US Election 2016

US election: To talk or not to talk - Trump raises N Korea question

Donald Trump, file pic Image copyright Reuters
Image caption Bemusement is the typical South Korean reaction to Trump comments

The South Korean media hang on Donald Trump's every word - but don't then fly into spasms of high emotion.

They cover the quotes - colourful as they are - but generally don't react beyond reportage.

Politicians, too, are observing but not speaking. "Bemusement" might be the best way to describe the reaction to Donald Trump's offer of face-to-face talks with North Korea's leader Kim Jong-un.

After all, Barack Obama said before he was first elected that he, too, would be prepared to meet the North Korean leader of the time (Kim Jong-un's father, Kim Jong-il) face-to-face.

In a presidential primary debate in 2007, Mr Obama was asked whether he would meet "without precondition, during the first year of your administration, in Washington or anywhere else, with the leaders of Iran, Syria, Venezuela, Cuba and North Korea?"

He answered: "I would. And the reason is this, that the notion that somehow not talking to countries is punishment to them - which has been the guiding diplomatic principle of this [George W Bush] administration - is ridiculous."

One of his Republican opponents at the time, John McCain, who later challenged him in the presidential election, condemned Mr Obama as naive and reckless.

Image copyright Getty Images
Image caption In 2007, Barack Obama also indicated willingness for face-to-face talks

The Obama campaign later clarified he was "not promising summits with all of those leaders".

And in the end, he hasn't talked to North Korea's leader.

When Mr Obama took office, there seemed to be a real possibility of negotiating an end to North Korea's nuclear programme.

Pyongyang had tested one nuclear device in 2006 but then tested another in 2009, with Mr Obama freshly installed in the White House. Talks broke down and attitudes hardened.

Mr Trump's offer of talks - if so it is - comes at a time when a widespread global feeling is for sanctions rather than negotiations.

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The Republican presumptive presidential nominee has hardly been cool in his language towards Kim Jong-un.

He recently called him a "maniac" but then added what sounded like a compliment at the way the North Korean leader had consolidated his power: "How many young guys - he was like 26 or 25 when his father died - take over these tough generals, and all of a sudden... he goes in, he takes over, and he's the boss.

Image copyright EPA
Image caption The North's military actions have led to calls for sanctions rather than negotiations

"It's incredible. He wiped out the uncle, he wiped out this one, that one. I mean this guy doesn't play games. And we can't play games with him".

Where Mr Trump has drawn stronger reaction in South Korea is over his assertion that Japan might do well to have nuclear weapons of its own.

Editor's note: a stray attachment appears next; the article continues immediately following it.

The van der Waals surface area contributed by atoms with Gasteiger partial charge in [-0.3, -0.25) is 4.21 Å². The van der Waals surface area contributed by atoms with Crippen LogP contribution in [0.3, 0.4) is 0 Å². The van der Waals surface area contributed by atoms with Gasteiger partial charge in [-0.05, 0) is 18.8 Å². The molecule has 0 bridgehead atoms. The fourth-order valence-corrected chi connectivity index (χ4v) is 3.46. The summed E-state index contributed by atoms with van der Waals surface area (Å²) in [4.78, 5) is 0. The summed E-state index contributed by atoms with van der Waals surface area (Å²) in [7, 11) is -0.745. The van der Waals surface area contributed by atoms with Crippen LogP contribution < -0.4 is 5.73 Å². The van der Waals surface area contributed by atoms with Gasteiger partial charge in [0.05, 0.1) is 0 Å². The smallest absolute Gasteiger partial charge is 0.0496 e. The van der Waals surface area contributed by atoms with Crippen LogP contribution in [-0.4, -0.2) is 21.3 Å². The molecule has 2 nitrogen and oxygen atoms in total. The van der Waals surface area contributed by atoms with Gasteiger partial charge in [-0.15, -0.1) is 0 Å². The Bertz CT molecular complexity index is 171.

"Would I rather have North Korea have them with Japan sitting there having them also? You may very well be better off if that's the case," he said. "If Japan had that nuclear threat, I'm not sure that would be a bad thing for us."

And he upset some with his claim that South Korea and Japan should rely less on American troops on their territory to protect them from North Korean attack.

"How long will we go on defending South Korea from North Korea without payment?" Mr Trump asked.

"When will they start to pay us?" he added in a video. South Korean media pointed out that South Korea pays hundreds of millions of dollars to the US for its military presence in the region. Broadly, South Korea shoulders half the bill.

Image copyright Reuters
Image caption A US-South Korea exercise. Mr Trump's views on military spending may be of more concern to the South

Mr Trump's tone on this matter is more likely to be analysed in the back-rooms of power than any vague proposal to talk to Kim Jong-un.

There are already people on the left in both South Korea and Japan who resent the American presence, and a president who wanted to withdraw American troops would, therefore, concern those on the right in the two Asian countries.

Mr Trump's instincts seem to be to pull back. He told the New York Times: "At some point, we cannot be the policeman of the world."

He said: "It's a very scary nuclear world. Biggest problem, to me, in the world, is nuclear, and proliferation. At the same time, you know, we're a country that doesn't have money.

"You know, when we did these deals, we were a rich country. We're not a rich country. We were a rich country with a very strong military and tremendous capability in so many ways. We're not anymore."

Sometimes, Mr Trump's language generates headlines. Nobody doubts his oratorical flourish. He was quoted as saying at a rally in Wisconsin that war involving nuclear-armed North Korea would be a terrible thing "but if they do, they do".

"Good luck," he added. "Enjoy yourself, folks."

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